Codecov is a code coverage test which indicates how much of the code change that is proposed in the pull request is actually executed. Consider out of the 100 lines of code that you wrote, only 80 lines is being actually executed and rest is not, then the code coverage decreases. The following indicates the codecov report.

Thus, it can be seen that which files are affected by what percent.


The surge link is nothing but the deployment link of the changes in your pull request.

Thus, checking the link manually, we can test the behavior of the app in terms of UI/UX or the other features that the pull request adds.




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Continuous Integration and Automated Testing for Engelsystem

Every software development group tests its products, yet delivered software always has defects. Test engineers strive to catch them before the product is released but they always creep in and they often reappear, even with the best manual testing processes. Using automated testing is the best way to increase the effectiveness, efficiency and coverage of your software testing.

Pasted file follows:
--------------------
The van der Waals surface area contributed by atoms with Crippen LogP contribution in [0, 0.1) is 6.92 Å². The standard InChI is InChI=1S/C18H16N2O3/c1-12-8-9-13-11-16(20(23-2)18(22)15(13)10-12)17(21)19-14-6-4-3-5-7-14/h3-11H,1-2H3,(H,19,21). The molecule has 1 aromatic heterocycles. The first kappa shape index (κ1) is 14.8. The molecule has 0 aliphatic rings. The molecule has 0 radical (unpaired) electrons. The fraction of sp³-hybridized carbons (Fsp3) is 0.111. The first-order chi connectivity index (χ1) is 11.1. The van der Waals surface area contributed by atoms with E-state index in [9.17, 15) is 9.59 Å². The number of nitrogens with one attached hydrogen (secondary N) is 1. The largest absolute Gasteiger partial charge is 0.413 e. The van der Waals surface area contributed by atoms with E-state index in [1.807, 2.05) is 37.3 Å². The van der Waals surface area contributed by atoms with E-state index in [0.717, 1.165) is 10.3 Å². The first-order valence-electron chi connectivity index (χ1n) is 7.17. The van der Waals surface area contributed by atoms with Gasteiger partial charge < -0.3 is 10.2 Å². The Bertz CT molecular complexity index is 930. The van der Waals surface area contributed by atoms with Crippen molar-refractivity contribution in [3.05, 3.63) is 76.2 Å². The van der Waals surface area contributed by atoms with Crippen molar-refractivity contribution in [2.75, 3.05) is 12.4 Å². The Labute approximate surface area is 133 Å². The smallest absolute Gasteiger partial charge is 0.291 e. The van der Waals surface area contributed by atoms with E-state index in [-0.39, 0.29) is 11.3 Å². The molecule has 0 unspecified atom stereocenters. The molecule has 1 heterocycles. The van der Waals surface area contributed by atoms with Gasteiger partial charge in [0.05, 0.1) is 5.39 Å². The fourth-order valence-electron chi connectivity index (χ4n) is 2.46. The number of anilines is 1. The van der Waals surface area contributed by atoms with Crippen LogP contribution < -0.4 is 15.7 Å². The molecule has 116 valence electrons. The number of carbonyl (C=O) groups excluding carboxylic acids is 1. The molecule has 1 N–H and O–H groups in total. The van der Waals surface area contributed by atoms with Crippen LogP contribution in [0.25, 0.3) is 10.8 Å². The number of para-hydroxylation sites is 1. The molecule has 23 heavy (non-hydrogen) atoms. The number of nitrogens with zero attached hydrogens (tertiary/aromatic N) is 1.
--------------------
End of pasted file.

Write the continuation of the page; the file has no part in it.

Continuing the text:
Manual software testing is performed by a human sitting in front of a computer carefully going through application screens, trying various usage and input combinations, comparing the results to the expected behavior and recording their observations. Manual tests are repeated often during development cycles for source code changes and other situations like multiple operating environments and hardware configurations.

Continuous integration (CI) has emerged as one of the most efficient ways to develop code. But testing has not always been a major part of the CI conversation.

In some respects, that’s not surprising. Traditionally, CI has been all about speeding up the coding, building, and release process. Instead of having each programmer write code separately, integrate it manually, and then wait until the next daily or weekly build to see if the changes broke anything, CI lets developers code and compile on a virtually continuous basis. It also means developers and admins can work together seamlessly since the programming and build processes are always in sync.